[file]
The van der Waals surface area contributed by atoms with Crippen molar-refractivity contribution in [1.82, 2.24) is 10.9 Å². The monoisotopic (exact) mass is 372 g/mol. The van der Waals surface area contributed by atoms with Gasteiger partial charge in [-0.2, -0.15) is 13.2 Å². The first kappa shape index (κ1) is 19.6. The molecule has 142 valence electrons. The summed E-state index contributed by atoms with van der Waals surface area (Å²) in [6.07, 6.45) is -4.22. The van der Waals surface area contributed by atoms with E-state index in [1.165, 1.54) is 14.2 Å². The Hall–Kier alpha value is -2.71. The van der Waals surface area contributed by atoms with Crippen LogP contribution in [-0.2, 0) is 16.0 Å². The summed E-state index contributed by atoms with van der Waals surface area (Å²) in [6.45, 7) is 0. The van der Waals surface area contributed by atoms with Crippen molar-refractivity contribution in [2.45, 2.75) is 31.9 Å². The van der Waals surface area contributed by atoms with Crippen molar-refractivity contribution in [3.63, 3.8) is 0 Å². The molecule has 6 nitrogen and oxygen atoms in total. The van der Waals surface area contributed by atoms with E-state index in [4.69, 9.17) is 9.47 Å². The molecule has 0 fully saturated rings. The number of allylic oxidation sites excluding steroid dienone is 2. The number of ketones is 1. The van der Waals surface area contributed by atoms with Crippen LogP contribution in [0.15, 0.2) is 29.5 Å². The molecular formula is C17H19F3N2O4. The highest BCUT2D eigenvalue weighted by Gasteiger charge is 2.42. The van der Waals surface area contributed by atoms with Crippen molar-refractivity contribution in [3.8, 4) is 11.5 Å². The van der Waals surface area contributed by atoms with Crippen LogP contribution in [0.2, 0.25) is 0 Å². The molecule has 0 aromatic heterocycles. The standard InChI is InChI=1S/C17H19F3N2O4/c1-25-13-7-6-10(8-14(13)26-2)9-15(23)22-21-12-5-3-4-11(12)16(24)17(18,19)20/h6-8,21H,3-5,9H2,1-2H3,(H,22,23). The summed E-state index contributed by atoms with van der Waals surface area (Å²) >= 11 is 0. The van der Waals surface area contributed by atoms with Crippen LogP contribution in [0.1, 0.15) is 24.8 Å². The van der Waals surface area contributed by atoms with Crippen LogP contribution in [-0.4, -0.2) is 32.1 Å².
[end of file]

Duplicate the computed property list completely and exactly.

The van der Waals surface area contributed by atoms with Crippen molar-refractivity contribution in [1.82, 2.24) is 10.9 Å². The monoisotopic (exact) mass is 372 g/mol. The van der Waals surface area contributed by atoms with Gasteiger partial charge in [-0.2, -0.15) is 13.2 Å². The first kappa shape index (κ1) is 19.6. The molecule has 142 valence electrons. The summed E-state index contributed by atoms with van der Waals surface area (Å²) in [6.07, 6.45) is -4.22. The van der Waals surface area contributed by atoms with E-state index in [1.165, 1.54) is 14.2 Å². The Hall–Kier alpha value is -2.71. The van der Waals surface area contributed by atoms with Crippen LogP contribution in [-0.2, 0) is 16.0 Å². The summed E-state index contributed by atoms with van der Waals surface area (Å²) in [6.45, 7) is 0. The van der Waals surface area contributed by atoms with Crippen molar-refractivity contribution in [2.45, 2.75) is 31.9 Å². The van der Waals surface area contributed by atoms with Crippen molar-refractivity contribution in [3.63, 3.8) is 0 Å². The molecule has 6 nitrogen and oxygen atoms in total. The van der Waals surface area contributed by atoms with E-state index in [4.69, 9.17) is 9.47 Å². The molecule has 0 fully saturated rings. The number of allylic oxidation sites excluding steroid dienone is 2. The number of ketones is 1. The van der Waals surface area contributed by atoms with Crippen LogP contribution in [0.15, 0.2) is 29.5 Å². The molecular formula is C17H19F3N2O4. The highest BCUT2D eigenvalue weighted by Gasteiger charge is 2.42. The van der Waals surface area contributed by atoms with Crippen molar-refractivity contribution in [3.8, 4) is 11.5 Å². The van der Waals surface area contributed by atoms with Crippen LogP contribution in [0.2, 0.25) is 0 Å². The molecule has 0 aromatic heterocycles. The standard InChI is InChI=1S/C17H19F3N2O4/c1-25-13-7-6-10(8-14(13)26-2)9-15(23)22-21-12-5-3-4-11(12)16(24)17(18,19)20/h6-8,21H,3-5,9H2,1-2H3,(H,22,23). The summed E-state index contributed by atoms with van der Waals surface area (Å²) >= 11 is 0. The van der Waals surface area contributed by atoms with Crippen LogP contribution in [0.1, 0.15) is 24.8 Å². The van der Waals surface area contributed by atoms with Crippen LogP contribution in [-0.4, -0.2) is 32.1 Å².